Eleventh Hour Medicaid Planning

While planning for long term care need to ideally take place years before entering an assisted living home, this is not always possible or perhaps considered up until it is far too late. The following short article, however, lays out numerous techniques that are readily available for people with “a foot in the door” of a nursing home with regard to their offered assets.

1. Under a plan commonly understood as the “Reverse Rule of Halves”, a specific entering a retirement home can transfer all of his possessions (over and above the Medicaid resource allowance ($13,800.00 in 2011) to his heirs, and after that obtain Medicaid – knowing that the application will be rejected due to the fact that he has transferred properties. He will then be ineligible for Medicaid for a time period equivalent to the total possessions moved divided by the typical monthly cost of a nursing house. On Long Island in 2011 that’s $11,445.00 each month. The successors to whom he transferred his possessions should then execute a promissory note to him, consenting to repay, in regular monthly installations a quantity equal to about half of the total possessions moved, plus interest at a “affordable” rate (which the Department of Social Services states is 5%.)
The assisted living home will then be paid the institutionalised individual’s regular monthly income plus the regular monthly payments on the promissory note till the period of ineligibility ends. If, for instance, a person with $200,000 in possessions requires nursing house care, under the Reverse Rule of Halves, he will need to invest half of his possessions on assisted living home care before ending up being eligible for Medicaid – just as under the old Guideline of Halves. But instead of simply transfer one-half of his assets as in the past, he would transfer the entire $200,000 to his beneficiary, who would sign a promissory note to him pledging to pay back $100,000, plus interest at 5%. He would then be disqualified for Medicaid for roughly 10 months: $100,000 (or half of the properties moved) divided by the Medicaid divisor ($11,445.00). If he had $1,000 each month in income, that $1,000 (less a small individual allowance) would be paid to the assisted living home, and the balance of the retirement home costs would be paid from the heir’s regular monthly payment under the promissory note. Those payments would continue up until the duration of ineligibility expires at which time Medicaid will be authorized.

The promissory note must satisfy specific criteria. The payment must be actuarially sound, suggesting the month-to-month payments must be sufficient that the loan can be repaid throughout the institutionalized person’s life span. Likewise, the payments should be made in equal amounts without any deferral and no balloon payment. The promissory note also needs to restrict the cancellation of the balance on the death of the lending institution. Last but not least, the note must be non-negotiable, otherwise it may be figured out that the note itself has a value, which could make the applicant ineligible.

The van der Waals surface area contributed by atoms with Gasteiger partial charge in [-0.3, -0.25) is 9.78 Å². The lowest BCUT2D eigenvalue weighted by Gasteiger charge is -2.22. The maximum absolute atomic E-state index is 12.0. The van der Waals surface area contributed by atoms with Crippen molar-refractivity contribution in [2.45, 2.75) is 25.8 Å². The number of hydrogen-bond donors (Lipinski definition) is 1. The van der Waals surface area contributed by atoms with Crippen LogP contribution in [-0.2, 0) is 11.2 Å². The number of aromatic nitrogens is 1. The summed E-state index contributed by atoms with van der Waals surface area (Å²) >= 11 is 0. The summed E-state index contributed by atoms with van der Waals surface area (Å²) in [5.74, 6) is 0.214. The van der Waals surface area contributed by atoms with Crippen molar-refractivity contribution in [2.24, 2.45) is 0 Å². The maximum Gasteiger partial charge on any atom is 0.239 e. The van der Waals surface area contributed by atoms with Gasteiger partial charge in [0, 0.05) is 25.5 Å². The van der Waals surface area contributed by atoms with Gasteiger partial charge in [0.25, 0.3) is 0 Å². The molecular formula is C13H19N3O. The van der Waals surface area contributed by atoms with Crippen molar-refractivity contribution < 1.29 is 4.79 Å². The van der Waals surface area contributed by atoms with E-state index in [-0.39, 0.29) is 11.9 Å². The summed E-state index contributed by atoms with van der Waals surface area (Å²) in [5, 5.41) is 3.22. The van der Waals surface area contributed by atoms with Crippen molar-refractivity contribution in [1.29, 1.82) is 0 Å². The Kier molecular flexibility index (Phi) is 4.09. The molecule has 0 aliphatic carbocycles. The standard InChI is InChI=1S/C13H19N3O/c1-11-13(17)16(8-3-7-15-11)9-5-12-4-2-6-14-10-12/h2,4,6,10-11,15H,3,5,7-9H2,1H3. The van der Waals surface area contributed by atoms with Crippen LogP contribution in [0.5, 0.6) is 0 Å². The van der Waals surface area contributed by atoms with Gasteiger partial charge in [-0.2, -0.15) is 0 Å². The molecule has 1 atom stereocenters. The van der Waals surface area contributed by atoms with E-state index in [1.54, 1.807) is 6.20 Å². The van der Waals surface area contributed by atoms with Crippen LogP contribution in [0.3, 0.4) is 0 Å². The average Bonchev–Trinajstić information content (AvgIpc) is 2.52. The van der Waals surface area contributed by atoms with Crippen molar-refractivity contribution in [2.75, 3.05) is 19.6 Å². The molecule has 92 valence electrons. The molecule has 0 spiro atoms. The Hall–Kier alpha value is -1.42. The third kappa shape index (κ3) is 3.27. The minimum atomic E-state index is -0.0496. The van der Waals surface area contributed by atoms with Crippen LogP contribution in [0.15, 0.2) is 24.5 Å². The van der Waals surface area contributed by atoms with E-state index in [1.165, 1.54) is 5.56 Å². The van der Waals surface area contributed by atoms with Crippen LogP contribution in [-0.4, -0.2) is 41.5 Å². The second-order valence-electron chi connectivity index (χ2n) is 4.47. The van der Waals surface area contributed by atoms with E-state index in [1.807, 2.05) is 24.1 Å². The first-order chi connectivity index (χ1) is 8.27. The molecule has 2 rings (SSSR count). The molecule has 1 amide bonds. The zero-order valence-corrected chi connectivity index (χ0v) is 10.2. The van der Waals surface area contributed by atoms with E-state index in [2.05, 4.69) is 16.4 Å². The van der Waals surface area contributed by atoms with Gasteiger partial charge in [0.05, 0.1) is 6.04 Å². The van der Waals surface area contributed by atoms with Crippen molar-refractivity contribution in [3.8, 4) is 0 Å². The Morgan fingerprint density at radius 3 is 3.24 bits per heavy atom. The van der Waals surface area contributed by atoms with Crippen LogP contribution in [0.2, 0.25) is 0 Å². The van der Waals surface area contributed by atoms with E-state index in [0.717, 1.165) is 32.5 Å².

2. Nonexempt possessions under Medicaid can be converted to exempt assets. The neighborhood partner can buy a bigger personal house or add capital improvements to an existing house. By doing this nonexempt cash would be transformed into an exempt residence.

3. An instant annuity that is irrevocable and non-assignable, having no cash or surrender value (i.e., permitting no withdrawals of principal) can be purchased with excess cash. The annuity contract need to provide a regular monthly income for a duration no longer than the actuarial life span of the annuitant-owner. In case the annuitant passes away prior to the end of the annuity payout period, the policy’s follower recipient would get the staying installations. This strategy can transform a nonexempt excess property into a profits stream that goes through the more liberal income guidelines of what the community partner can retain under Medicaid. An annuity with a term exceeding the annuitant’s life span might be thought about a transfer impacting Medicaid eligibility.
4. Liquid resources ought to be used to settle consumer debts and prepay burial plots and funeral expenses (including a household crypt), therefore investing down excess money in an acceptable fashion.

5. Children can be compensated for recorded household and care services as long as the quantity is sensible. An independent estimate must be obtained before identifying the amount of remuneration and the household must have a written contract with the household members supplying care. This is more commonly referred to as a “Caretaker Agreement”.
6. All joint and private possessions that remain in the name of the institutionalized partner must be moved to the community partner. In 2011 the optimum Community Partner Resource Allowance (“CSRA”) is $109,560.00. After such transfers, property security planning can be carried out for the neighborhood spouse).

7. Under the Medicaid transfer guidelines, particular transfers are exempt. The transfer of a home is exempt if the transfer is to a partner, a small (under 21), or a blind or handicapped child, a brother or sibling with an equity interest in the home who lived in house one year prior to institutionalization, or a child who resided in house 2 years and offered care so regarding keep the person from ending up being institutionalized.
Certain other transfers of any resource may likewise be exempt.